Thursday, June 30, 2011

John Adams, Catholics, Baptists, Anabaptists, Libertarians, and Localists on the Idea of a "Christian Nation"

  • Quoting our second president's reminder that "the Government of the United States of America is not, in any sense, founded on the Christian religion,"'s Lew Rockwell says he "like[s] what the Mennonite pastor Jacob Huebert quoted had to say, that he 'recognized only one Christian nation, the church, the holy nation that is bound together by a living faith in Jesus rather than by man-made, blood-soaked borders'" — The Proper US Attitude Towards Muslims.

  • Laurence Vance, also of, responds, "Aside from all the wars the U.S. has started lately and the hundreds of thousands of foreigners that our military has killed (people that talk about the U.S. being a Christian nation have no problem with that), the U.S. is the porn and drug capital of the world, and perhaps even the abortion capital of the world" — Some Christian Nation. The Baptist oversteps things a bit, saying, "The idea that a nation can be 'Christian' is foreign to the New Testament. Only people can be Christians."

  • Speaking of Baptists, over at Front Porch Republic, Jerry Salyer takes on "the Southern Baptist Convention’s recent endorsement of citizenship for illegal immigrants" — Reconquista and the Gospel. He argues that "the right attitude toward the exotic lie between two extremes to be avoided — somewhere between xenophobia and xenophilia" and correctly states that "no opponent of mass immigration that I know of – Christian or otherwise – comes remotely close to asserting the xenophobic strawman that immigration and diversity are evil as such."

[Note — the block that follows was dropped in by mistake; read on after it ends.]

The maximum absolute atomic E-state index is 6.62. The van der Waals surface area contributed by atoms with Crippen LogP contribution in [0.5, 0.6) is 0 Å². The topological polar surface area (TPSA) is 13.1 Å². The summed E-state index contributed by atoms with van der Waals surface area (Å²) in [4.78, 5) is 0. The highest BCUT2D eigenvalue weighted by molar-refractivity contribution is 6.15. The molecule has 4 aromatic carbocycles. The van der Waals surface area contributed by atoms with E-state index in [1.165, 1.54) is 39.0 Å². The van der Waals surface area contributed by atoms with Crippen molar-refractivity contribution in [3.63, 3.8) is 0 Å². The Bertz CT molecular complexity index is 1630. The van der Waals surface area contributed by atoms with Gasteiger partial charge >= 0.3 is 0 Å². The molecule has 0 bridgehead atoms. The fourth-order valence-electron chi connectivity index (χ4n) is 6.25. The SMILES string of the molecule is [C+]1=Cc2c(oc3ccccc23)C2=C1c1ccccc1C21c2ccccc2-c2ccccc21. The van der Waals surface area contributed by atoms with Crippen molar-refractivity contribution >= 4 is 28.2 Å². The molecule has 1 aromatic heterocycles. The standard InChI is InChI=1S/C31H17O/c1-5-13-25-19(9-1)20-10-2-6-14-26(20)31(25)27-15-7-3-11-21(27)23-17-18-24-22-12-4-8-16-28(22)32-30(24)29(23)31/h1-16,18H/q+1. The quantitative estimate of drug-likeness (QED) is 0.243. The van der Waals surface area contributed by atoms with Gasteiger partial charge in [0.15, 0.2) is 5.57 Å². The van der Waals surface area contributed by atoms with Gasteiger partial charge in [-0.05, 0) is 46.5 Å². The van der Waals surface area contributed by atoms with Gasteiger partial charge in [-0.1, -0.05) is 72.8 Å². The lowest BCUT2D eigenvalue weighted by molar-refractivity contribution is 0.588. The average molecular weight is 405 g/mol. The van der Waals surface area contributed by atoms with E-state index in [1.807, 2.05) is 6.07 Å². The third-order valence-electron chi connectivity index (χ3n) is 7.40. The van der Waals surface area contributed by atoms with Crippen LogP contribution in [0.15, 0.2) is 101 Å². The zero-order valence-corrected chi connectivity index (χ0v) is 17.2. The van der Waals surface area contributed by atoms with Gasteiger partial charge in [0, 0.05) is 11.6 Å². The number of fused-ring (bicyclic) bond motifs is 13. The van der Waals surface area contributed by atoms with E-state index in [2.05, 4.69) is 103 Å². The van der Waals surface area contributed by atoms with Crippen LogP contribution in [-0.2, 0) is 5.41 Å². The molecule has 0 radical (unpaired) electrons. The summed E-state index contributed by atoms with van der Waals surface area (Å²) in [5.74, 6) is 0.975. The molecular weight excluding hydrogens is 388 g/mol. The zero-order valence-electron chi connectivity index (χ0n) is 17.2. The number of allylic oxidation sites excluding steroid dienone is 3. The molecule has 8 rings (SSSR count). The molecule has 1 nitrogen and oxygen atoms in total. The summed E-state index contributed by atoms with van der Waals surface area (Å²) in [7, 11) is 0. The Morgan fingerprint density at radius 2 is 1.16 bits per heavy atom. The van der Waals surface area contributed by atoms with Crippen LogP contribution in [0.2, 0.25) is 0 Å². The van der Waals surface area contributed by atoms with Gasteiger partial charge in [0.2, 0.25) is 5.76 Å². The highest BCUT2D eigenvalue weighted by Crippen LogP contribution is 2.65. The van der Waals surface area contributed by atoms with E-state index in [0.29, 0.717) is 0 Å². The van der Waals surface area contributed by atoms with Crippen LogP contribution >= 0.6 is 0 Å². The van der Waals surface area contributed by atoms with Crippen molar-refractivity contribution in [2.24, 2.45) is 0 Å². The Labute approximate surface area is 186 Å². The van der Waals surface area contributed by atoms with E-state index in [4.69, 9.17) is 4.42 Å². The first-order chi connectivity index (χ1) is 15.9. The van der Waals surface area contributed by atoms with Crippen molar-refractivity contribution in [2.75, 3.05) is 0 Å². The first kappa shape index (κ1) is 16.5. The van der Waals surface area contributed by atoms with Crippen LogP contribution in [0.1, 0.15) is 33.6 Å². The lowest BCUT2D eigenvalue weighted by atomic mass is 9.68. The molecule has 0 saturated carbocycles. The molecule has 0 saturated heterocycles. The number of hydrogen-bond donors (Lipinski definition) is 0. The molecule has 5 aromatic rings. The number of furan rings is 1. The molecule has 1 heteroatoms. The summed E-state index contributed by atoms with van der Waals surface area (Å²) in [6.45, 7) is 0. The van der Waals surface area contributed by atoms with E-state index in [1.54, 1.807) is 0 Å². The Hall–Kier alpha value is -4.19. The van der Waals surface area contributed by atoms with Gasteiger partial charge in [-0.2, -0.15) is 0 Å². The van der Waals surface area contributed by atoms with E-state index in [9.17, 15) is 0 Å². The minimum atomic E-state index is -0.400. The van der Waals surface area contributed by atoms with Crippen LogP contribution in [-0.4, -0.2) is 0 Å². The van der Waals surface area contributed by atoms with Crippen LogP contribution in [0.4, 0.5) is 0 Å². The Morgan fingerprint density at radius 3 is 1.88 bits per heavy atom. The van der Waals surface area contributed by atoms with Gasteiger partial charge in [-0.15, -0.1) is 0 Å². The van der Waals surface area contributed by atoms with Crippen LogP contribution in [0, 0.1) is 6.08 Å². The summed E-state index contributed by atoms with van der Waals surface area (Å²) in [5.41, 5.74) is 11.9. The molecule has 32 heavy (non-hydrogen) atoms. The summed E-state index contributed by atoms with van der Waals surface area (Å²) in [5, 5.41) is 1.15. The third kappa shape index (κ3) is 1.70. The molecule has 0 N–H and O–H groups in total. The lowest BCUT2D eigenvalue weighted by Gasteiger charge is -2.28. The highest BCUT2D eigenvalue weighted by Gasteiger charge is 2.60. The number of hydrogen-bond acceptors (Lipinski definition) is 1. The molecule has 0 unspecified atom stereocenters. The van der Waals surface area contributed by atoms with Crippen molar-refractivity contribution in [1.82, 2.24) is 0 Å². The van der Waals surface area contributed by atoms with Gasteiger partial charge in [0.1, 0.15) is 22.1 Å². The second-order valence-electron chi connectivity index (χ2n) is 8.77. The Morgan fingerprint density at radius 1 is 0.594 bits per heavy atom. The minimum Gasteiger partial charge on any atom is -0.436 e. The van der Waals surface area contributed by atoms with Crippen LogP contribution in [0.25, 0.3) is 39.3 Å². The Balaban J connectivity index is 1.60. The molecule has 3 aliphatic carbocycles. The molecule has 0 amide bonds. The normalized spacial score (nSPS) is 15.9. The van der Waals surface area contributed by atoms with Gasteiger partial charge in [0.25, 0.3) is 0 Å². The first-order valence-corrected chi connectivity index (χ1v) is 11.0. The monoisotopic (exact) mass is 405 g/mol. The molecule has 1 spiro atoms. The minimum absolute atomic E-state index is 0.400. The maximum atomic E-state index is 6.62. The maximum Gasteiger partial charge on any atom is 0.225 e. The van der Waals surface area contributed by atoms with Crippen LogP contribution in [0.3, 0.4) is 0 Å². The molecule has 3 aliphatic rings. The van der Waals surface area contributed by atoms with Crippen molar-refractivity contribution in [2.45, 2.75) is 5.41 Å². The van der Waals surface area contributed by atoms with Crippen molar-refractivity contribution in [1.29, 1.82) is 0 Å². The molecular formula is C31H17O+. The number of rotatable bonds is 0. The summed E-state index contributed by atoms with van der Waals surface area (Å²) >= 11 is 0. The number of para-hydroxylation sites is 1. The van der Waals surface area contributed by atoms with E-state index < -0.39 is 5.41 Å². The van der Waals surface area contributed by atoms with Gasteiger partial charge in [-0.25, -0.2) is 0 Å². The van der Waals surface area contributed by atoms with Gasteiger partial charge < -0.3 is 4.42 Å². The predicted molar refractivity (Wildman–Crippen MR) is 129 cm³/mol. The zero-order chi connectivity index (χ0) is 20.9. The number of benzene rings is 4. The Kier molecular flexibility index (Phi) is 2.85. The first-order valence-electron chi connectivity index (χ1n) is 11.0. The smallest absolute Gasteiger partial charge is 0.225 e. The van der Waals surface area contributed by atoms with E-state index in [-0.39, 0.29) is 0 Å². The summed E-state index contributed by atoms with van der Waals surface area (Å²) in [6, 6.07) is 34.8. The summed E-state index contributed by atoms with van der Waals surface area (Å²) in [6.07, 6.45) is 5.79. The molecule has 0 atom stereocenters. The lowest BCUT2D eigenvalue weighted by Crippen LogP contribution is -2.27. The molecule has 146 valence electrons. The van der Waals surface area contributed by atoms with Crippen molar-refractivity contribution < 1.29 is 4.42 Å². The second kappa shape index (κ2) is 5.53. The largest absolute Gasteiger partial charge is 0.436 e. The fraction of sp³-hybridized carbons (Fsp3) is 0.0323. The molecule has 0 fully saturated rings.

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    Blogger Dauvit Balfour said...

    Conversely (or inversely) I doubt most proponents of open borders also believe in open citizenship.

    Or maybe I'm projecting my own system. I see no reason why free and peaceful people shouldn't be able to move from one place to another to live, work, or study. That doesn't mean they should all be granted citizenship.

    10:08 PM  
    OpenID said...

    To live and work in a foreign country for extended periods of time is to misunderstand what citizenship is.

    3:01 AM  

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